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Israeli lighting master takes center stage
Posted By Jenny Hazan On March 25, 2007 @ 8:00 pm In | No Comments
I have always been intrigued by the power of light – Danny Redler in his museum.There is only one stage lighting museum in the world and it’s in Israel. The Power of Light Compulite-Danor Stage Lighting Museum (named after the curator’s two commercial companies) documents the entire technical evolution of theatrical lighting. Starting with the use of special candles during the Italian Renaissance in the 1500s, it charts the oil lamps used during the Restoration in 17th Century France and England, the Gaslight era of the 19th Century, the dawn of electric light in the 20th Century, and finally explores the contemporary use of LED (Light Emitting Diodes).
Located in Hod Hasharon, the museum has become a beacon for hundreds of elementary, high school, and university theater students, lighting and set design students, stage technicians and other production professionals, from Israel and abroad.
“I opened the museum to help educate people,” says the museum’s founder and curator Danny Redler. “It’s my way of giving something back to society.”
Redler launched the museum in 2002 after laboring for several years, collecting artifacts from friends and lighting colleagues around the world, and designing the museum’s recreations using pictures and descriptions from play books. In addition to covering the history of lighting technology, the museum features several interactive exhibits aimed at educating audiences on lighting techniques involving color, shape, intensity, and angle; and a lighting showroom, where visitors are treated to a light show, and serious students take classes to learn how to use the newest lighting technology.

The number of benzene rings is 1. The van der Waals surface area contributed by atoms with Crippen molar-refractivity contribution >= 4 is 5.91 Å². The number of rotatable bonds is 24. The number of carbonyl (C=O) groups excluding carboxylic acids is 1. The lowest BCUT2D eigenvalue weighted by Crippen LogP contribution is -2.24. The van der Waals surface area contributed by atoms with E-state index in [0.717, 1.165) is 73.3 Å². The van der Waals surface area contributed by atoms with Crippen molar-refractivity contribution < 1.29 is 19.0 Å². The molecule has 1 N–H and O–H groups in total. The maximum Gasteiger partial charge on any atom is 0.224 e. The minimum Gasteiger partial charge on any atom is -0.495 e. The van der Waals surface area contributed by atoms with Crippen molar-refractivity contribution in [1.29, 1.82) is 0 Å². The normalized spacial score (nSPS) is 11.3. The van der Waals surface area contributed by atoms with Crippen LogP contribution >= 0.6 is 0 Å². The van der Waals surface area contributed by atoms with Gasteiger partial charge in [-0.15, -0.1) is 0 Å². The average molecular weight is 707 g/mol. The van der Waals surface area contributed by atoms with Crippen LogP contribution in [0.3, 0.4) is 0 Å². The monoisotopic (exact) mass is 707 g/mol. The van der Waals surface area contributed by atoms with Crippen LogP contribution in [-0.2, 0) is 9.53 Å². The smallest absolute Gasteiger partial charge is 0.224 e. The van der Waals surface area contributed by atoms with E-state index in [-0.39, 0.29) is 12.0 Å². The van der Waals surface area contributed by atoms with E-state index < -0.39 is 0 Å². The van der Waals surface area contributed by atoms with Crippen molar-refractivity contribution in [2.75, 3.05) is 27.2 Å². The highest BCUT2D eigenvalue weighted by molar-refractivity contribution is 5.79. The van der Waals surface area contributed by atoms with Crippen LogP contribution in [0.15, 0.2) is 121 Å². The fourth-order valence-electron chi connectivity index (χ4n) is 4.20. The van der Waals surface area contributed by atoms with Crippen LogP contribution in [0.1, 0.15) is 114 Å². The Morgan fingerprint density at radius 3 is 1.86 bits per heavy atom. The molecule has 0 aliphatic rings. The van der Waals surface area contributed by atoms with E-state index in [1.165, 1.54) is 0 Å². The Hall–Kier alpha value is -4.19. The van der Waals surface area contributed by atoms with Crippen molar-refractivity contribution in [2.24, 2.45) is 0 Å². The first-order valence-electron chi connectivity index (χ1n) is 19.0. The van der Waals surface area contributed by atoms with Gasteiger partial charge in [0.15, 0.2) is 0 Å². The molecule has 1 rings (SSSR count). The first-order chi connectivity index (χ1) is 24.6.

But Redler, the author of Stage Lighting, published in Hebrew in 1992, and later sold worldwide in English on a CD ROM, is the first to admit that putting the museum together was a labor of love. “I didn’t just do it for others,” he told ISRAEL21c. “I did it out of my own love for lighting.”
Redler’s attraction to light began in 1964, when he was 17. Redler had just graduated from high school in his hometown of Ramat Gan, and found himself with six months off between his high school graduation and his military service with the IDF.
He took a job at a company called Steinmetz, then a small spotlight manufacturer. There, Redler spent his half year putting together lights on an assembly line. “This was the experience that got me excited about lighting; this was the trigger,” says Redler, who began studying the art of lighting.
Although he dreamed of studying theater and lighting in university, it was a luxury his family could not afford. So after he finished his army service in 1967, he returned to work at Steinmetz for several years. Finally, things came to a head. “My boss wanted me to stay more in the office, and I wanted to go out more to design the lighting for productions,” explains Redler. “It was a conflict. So I left the company.”